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Eating wildlife you see on Safari

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@@Tom Kellie to me its a more about a better land utilisation option. There is so much more than just the mammals that occupy the area. Because wildlife are far less destructive and demanding on the land, many other smaller insects forms and birds also thrive. Also game meat is higher in protein and lower in fat, and free of hormones and antibiotics. Internal and external paracides are also harmful to insects and also birds. Ox-peckers for example suffer as a result. Wildlife farmers are also more tolerant of predators.

 

Not to mention what cattle farming is doing to Africa's (and India's) vulture population.

 

http://www.nytimes.com/2015/08/27/world/africa/as-vulture-populations-wane-perils-to-ecosystems-circle-overhead.html?_r=0

 

Besides, Eland is the king of meats. Mmmmmm Eland. My only complaint is when it comes out over-cooked. Good, fresh game meat should just look at the grill.

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I want to go one step further and state that in my opinion, anybody who follows a vegetarian diet in the belief that it benefits conversion is fooling themselves.

 

I say this for very much the same reasons that farming with game is better for the environment than cattle are.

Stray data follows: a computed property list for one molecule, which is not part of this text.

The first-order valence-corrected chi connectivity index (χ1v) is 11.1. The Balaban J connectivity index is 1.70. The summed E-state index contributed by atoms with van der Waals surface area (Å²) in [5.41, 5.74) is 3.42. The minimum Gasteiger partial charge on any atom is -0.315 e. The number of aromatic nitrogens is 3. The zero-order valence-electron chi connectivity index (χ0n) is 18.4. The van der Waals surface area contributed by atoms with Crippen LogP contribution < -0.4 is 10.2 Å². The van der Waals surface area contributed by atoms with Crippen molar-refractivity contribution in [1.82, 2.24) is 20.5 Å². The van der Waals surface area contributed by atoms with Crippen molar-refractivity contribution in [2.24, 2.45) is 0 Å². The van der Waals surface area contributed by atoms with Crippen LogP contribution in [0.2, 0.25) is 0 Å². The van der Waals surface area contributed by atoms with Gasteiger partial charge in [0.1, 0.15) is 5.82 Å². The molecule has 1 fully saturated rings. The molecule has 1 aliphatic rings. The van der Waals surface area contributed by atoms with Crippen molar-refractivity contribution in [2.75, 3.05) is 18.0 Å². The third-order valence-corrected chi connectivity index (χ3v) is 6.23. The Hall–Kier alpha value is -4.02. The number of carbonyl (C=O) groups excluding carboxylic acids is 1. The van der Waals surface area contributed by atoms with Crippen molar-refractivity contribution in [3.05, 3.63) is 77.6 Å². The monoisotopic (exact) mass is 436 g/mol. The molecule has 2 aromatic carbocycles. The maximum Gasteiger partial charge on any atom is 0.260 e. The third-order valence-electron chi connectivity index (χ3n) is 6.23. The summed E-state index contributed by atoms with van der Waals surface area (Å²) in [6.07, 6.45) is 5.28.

~ @@Peter Connan

 

In other words, for similar reasons that @@Bugs mentioned?

Where I live vegetarian diets are scarce to non-existent.

While in South Africa earlier this month I tried a vegetarian meal one day.

Not bad at all!

Were I to shift to become a 365 day a year vegetarian, I'd up my already high rate of vegetable soup consumption.

A life with minestrone everyday would entice me...

Tom K.

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Not to mention what cattle farming is doing to Africa's (and India's) vulture population.

 

http://www.nytimes.com/2015/08/27/world/africa/as-vulture-populations-wane-perils-to-ecosystems-circle-overhead.html?_r=0

 

Besides, Eland is the king of meats. Mmmmmm Eland. My only complaint is when it comes out over-cooked. Good, fresh game meat should just look at the grill.

 

~ @@ellenhighwater

 

That's very useful to know.

I had no idea that eland was so savory.

If offered it in the Leopard Hills boma this coming January, I'll specify lightly grilled.

Thank you!

Tom K.

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I've eaten various game meat on safari and I have quite enjoyed it. I've eaten gemsbok in Namibia, kudu in Zimbabwe, crocodile in South Africa and various other cuts of game in Capetown. I enjoy it if prepared properly.

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I've eaten various game meat on safari and I have quite enjoyed it. I've eaten gemsbok in Namibia, kudu in Zimbabwe, crocodile in South Africa and various other cuts of game in Capetown. I enjoy it if prepared properly.